Updated 5 hours ago The tide has turned for South African ports and the Transnet National Ports Authority (TNPA) is pressing ahead with its investment under Transnet’s Market Demand Strategy (MDS) notwithstanding poor economic growth. TNPA CEO Richard Vallihu told a TPA...
Updated 5 hours ago A 7 500 m2 rooftop solar system has been installed on several buildings at the V&A Waterfront, in Cape Town. The powering of several buildings on the iconic property will result in an estimated 1 640 000 kWh/y of clean energy. So far, 900 kW have been successfully...
Updated 5 hours ago The 865 km gas pipeline from the central processing facility (CPF) in Temane, Mozambique, to Secunda, South Africa, is to undergo a further $210-million expansion, the Republic of Mozambique Pipeline Investments Company (Rompco) confirmed on Monday. Rompco is a joint...
Recent Research Reports
Water 2015: A review of South Africa's water sector (PDF Report)
Creamer Media’s Water 2015 Report considers the aforementioned issues, not only in the South African context but also in the African and global context in terms of supply and demand, water stress and insecurity, and access to water and sanitation, besides others.
Input Sector Review: Pumps 2015 (PDF Report)
Creamer Media’s 2015 Input Sector Review on Pumps provides an overview of South Africa’s pumps industry with particular focus on pump manufacture and supply, aftermarket services, marketing strategies, local and export demand, imports, sector support, investment...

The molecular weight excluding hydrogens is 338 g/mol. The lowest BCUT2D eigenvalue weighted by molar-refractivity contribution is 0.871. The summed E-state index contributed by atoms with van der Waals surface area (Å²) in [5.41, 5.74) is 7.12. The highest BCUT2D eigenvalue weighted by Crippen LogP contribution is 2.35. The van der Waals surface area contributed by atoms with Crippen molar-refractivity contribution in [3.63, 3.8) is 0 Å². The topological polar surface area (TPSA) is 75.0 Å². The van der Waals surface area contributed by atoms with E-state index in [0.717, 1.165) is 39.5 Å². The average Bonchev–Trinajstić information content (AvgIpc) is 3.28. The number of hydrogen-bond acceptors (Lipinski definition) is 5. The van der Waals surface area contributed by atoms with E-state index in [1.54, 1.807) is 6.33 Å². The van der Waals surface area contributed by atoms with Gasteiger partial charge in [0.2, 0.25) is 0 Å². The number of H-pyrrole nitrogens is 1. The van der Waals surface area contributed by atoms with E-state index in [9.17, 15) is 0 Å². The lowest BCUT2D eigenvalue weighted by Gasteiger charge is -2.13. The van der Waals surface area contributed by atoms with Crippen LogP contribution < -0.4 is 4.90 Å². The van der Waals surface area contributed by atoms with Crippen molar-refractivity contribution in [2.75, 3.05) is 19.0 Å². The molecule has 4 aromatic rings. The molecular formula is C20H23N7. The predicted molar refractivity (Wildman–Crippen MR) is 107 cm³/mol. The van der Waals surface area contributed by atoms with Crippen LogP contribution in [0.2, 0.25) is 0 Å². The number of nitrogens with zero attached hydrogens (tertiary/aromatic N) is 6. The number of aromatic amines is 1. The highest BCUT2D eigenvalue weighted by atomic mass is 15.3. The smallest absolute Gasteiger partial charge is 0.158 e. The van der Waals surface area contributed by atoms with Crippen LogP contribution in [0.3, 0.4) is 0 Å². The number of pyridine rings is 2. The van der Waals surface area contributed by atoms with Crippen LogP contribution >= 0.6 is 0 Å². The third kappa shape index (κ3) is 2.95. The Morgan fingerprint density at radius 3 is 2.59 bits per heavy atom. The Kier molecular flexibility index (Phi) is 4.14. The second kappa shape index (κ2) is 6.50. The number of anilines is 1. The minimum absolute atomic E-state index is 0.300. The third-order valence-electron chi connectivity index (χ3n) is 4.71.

Liquid Fuels 2015: A review of South Africa's liquid fuels sector (PDF Report)
Creamer Media’s Liquid Fuels 2015 Report examines these issues in the context of South Africa’s business environment; oil and gas exploration; fuel pricing; the development of the country’s biofuels industry; the logistics of transporting liquid fuels; and...
Road and Rail 2015: A review of South Africa's road and rail sectors (PDF Report)
Creamer Media’s Road and Rail 2015 report examines South Africa’s road and rail transport system, with particular focus on the size and state of the country’s road and rail infrastructure and network, the funding and maintenance of these respective networks, and...
Defence 2015: A review of South Africa's defence sector (PDF Report)